Peter Cushing and John Carradine star in this effectively creepy horror film. Blue Underground R0 US DVD.
Although the 1970s was considered a period of excess for cult horror
films, with sex and gore being pushed to the limit in Europe, and the
impending birth of the slasher film in the USA, there was still some
appeal for some old-school horror movies that aimed to scare and not
small group of people are traveling on a battered old boat through the
Carribean - the Captain (Jon Carradine) tries to keep the ship
together, but when it collides with a huge freighter that appears from
no-where, with no running lights, the boat runs aground near a small
island. The captain vanishes and soon turns up dead, and the passengers
and crew land on this isolated and seemingly deserted island, and make
their way to a large building, that they find is an abandoned hotel.
After exploring for a while they encounter an emaciated old man (Peter
Cushing) who warns them away from the island, but it is too late and
the passengers soon find themselves being hunted down by an unstoppable
corps of German soldiers from the Second World War, the result of some
horrific supernatural experiments, who have returned from their watery
idea of supernatural forces being used in wartime is hardly an original
one - Dennis Wheatley wrote of Nazi specialists using voodoo in Strange Forces (1941), while poverty row horror Revolt of the Zombies
(1936) had featured the notion of 'zombies' being used in warfare. More
recently, such themes have been used in the gory zombie horror Return of the Living Dead 3 (1990) and in a slew of low budget alien horror films. Fortunately, Shock Waves
stays away from the predictable technobabble and
experimentation-gone-wrong of these later films to create a very
impressive little shocker.
The opening of the story is a little
vague, we never really find out the purpose of the ship's journey or
much about the characters, although we do quickly learn which of the
characters is purely annoying (a large loudmouth type who you just hope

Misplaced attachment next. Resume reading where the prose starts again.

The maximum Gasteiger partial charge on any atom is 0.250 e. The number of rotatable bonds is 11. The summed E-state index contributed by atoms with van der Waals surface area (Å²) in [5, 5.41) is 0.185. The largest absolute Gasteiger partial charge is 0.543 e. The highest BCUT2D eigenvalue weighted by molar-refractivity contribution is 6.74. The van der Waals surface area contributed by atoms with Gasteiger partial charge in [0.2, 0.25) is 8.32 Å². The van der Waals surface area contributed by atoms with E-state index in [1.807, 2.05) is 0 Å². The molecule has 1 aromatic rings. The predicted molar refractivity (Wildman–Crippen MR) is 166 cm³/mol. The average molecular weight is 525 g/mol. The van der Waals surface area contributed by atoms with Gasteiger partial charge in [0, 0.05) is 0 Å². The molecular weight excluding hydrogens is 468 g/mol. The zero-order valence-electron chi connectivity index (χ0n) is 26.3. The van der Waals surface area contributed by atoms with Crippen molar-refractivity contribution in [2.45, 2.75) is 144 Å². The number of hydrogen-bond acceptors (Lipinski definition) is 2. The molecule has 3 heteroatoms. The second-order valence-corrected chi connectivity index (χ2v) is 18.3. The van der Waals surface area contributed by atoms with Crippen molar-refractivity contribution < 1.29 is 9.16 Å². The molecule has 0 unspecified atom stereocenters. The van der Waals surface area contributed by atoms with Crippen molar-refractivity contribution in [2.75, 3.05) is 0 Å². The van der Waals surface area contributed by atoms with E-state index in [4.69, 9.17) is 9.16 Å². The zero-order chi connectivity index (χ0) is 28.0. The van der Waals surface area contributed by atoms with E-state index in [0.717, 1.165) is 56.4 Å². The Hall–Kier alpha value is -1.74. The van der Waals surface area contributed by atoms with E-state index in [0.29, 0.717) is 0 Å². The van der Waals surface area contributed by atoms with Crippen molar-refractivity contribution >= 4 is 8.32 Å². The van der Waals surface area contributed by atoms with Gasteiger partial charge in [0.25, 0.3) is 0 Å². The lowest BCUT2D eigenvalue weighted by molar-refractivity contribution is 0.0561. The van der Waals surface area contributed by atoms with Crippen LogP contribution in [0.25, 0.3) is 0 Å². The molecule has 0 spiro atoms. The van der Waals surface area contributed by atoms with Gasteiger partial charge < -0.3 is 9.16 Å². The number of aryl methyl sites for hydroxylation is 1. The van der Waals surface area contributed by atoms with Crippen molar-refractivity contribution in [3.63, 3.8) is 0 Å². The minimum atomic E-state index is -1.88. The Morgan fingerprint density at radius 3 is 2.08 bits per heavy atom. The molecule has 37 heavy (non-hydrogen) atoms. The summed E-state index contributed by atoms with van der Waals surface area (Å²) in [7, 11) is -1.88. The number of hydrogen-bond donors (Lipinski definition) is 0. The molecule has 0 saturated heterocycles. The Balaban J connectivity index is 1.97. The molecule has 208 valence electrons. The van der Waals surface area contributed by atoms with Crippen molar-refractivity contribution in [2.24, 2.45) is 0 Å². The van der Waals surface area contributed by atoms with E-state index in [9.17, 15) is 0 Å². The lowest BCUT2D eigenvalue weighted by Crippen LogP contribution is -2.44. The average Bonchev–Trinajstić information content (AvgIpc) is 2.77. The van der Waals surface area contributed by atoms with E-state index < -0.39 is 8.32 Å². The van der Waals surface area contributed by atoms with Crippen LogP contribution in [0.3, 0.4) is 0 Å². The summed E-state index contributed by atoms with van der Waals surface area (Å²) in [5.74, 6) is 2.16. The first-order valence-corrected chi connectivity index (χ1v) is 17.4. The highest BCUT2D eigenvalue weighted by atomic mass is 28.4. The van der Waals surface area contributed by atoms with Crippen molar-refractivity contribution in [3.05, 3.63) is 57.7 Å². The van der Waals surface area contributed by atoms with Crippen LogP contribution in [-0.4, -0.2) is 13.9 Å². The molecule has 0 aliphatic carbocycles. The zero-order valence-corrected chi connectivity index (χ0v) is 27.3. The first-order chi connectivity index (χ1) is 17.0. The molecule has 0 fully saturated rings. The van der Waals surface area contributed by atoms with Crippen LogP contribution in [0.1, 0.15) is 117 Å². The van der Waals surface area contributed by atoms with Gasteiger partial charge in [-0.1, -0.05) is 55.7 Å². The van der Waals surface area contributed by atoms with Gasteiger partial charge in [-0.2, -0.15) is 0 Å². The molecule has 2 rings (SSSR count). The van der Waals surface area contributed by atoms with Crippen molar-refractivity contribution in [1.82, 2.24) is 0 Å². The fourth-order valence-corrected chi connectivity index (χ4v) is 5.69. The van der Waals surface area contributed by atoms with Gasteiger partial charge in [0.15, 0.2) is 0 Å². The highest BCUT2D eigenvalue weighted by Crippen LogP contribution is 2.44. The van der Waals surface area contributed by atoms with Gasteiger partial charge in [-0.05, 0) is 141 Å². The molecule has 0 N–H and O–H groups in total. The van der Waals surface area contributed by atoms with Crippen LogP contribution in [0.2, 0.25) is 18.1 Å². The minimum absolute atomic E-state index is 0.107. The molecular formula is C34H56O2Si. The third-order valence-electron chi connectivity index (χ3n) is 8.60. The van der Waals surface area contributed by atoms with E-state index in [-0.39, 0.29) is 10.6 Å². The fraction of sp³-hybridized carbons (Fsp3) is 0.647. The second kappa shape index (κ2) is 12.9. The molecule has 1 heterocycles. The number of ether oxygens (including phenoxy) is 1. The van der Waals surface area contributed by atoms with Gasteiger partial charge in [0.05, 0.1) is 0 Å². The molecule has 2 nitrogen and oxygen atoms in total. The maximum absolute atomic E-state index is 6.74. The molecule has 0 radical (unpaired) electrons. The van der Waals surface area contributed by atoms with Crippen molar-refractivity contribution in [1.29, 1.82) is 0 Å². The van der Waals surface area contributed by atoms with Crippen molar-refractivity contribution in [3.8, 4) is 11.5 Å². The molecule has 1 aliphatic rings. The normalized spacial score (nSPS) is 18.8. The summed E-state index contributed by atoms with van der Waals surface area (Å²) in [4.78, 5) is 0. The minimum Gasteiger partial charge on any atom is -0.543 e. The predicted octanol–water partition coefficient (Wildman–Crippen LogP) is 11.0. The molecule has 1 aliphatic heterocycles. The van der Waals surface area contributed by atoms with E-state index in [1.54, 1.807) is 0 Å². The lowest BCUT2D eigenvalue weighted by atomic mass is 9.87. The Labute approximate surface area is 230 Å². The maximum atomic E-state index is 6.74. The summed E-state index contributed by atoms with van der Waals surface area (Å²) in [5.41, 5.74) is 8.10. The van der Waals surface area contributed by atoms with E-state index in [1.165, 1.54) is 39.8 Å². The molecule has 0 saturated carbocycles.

will die as soon as possible). Although generally a worse film,
Hammer's Lost Continent
(1968) achieved a far more successful ship based opening that built some
effective and plausible characterisation that could have further
boosted the tension in the later scenes. After an inexplicable moment
when the sky goes orange, the boat runs into the darkened freighter in
a very creepy nighttime sequence and the passengers are soon on the
overgrown island. The desolation here is effectively realised, and with
the jungle setting it is at time reminiscent of a Jess Franco film
(although with considerably less sleaze).
creatures soon appear, and we discover their history from the SS
Commander who has lived in exile on the island through the years
(avoiding the genre cliché where one of the passengers would just
happen to be an expert on the supernatural - see Ghost Galleon
(1974)). There are some curious plot holes - most notably the fact that
Rose decides to go swimming on her own in a river - despite having just
arrived on this overgrown island and being warned to leave by a
sinister individual who lives there. Because the film is told via
flashback we know from the start that just one of the passengers
survives and this actually helps to give the film an additional edge of
tension, as we know something is going to go horribly wrong when the
group try to leave the island aboard a small boat about half way through. Ultimately the film
builds to a very effective climax and conclusion that is aided by